Continue Reading …

PSA may buy Opel/Vauxhall, but does it make sense? [w/poll]

Peugeot-Opel-logoThis week it became apparent that PSA Peugeot-Citroën and General Motors are having talks about the possible takeover of GM’s European division by the French automaker. This includes the Opel and Vauxhall brands, which have been a decade-long money drain on General Motors. The two automakers have been working together closely on the development of a handful of models and are looking for opportunities to boost each company’s profitability, which includes a sale of the two brands. GM has had a stake in PSA until 2013 when it became apparent that projected savings from their cooperation and platform sharing would fall short of expectations. After this breakup, the French company had to be bailed out by the French government and its Chinese partner Dongfeng Motor, which each control 14% of the shares.

Would a new, more intense cooperation bring the promised synergies? And does this mark the start of a much-needed wave of consolidations in the European car market? Or will it only cause PSA to lose focus on its own financial recovery and resurrection of its brands? Let’s look a the pros and cons for both parties involved:

Opel-Citroen-logoContinue Reading …

Poll: how well will the Hyundai Ioniq Hybrid do in the US?

Yesterday Hyundai announced that the Ioniq Hybrid will cost around $23,000 when it goes on sale in the US, which makes it some $2,000 cheaper than its main competitor, Toyota Prius. In addition, the Hyundai can claim to be considerably more efficient than the Toyota, at least on paper, promising 58 mpg combined to the latter’s 52 mpg. So far things look promising for the Hyundai, but can it really succeed where the likes of Honda Insight failed?

Continue Reading …

Predictions for 2017: US

Looking ahead, even one year, can be very tricky. Last year we nominated two brands as potentially doing well in 2016, and ended up being only half right: we correctly predicted Volvo‘s growth, but thought that Buick would do better than barely out-performing the market. We did even less well when predicting the disappointments of 2016 – both Cadillac‘s and Mitsubishi‘s sales in 2016 were not great, but still better than for many of their competitors. Cadillac’s sales may have fallen by 1.9 percent compared to 2015, but the brand still did better than Lexus (down 3.9 percent), Acura (down 8.9 percent) or BMW (down 9.5 percent). Mitsubishi did even better, with sales actually rising by 1.0 percent compared to 2015, better than many more fancied brands such as Mazda (sales down 6.7 percent), Chevrolet (down 1.4 percent), Toyota (down 0.7 percent) or Ford (down 0.6 percent). Time will tell whether we do better this time around!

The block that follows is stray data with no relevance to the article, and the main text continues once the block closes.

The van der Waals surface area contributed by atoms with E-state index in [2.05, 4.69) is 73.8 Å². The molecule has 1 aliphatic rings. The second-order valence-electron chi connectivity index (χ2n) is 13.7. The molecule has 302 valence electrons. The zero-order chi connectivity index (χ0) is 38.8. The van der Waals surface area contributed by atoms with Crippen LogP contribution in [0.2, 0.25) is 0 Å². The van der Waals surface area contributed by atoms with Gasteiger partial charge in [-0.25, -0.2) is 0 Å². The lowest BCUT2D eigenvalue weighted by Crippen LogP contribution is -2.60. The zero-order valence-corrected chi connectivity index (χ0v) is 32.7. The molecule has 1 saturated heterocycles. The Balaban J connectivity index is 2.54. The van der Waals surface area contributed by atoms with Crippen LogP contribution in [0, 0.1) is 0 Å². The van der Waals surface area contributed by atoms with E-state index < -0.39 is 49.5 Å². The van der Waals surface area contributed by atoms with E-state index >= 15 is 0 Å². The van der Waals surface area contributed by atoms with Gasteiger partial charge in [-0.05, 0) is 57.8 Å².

1. Honda: success

Honda had a very good 2016, with growth its growth of 4.8 percent handily out-pacing the decline in sales among the three brands ahead of it (FordChevrolet and Toyota). This performance came from the sales growth in two new mainstream models: the Civic (sales up 9.4 percent) and HR-V (sales up 95.5 percent). The reason we can expect the good times to continue at Honda is that for 2017 it has three new models: CR-V (revealed in the fall of 2016), Odyssey (revealed in Detroit this week) and Accord (to be revealed soon). Of the three, Civic and Accord regularly rank in the top 10 of model sales, with the Odyssey adding another 100k+ of sales each year – it should thus be reasonable for Honda’s sales to go up significantly once all of those models hit the market.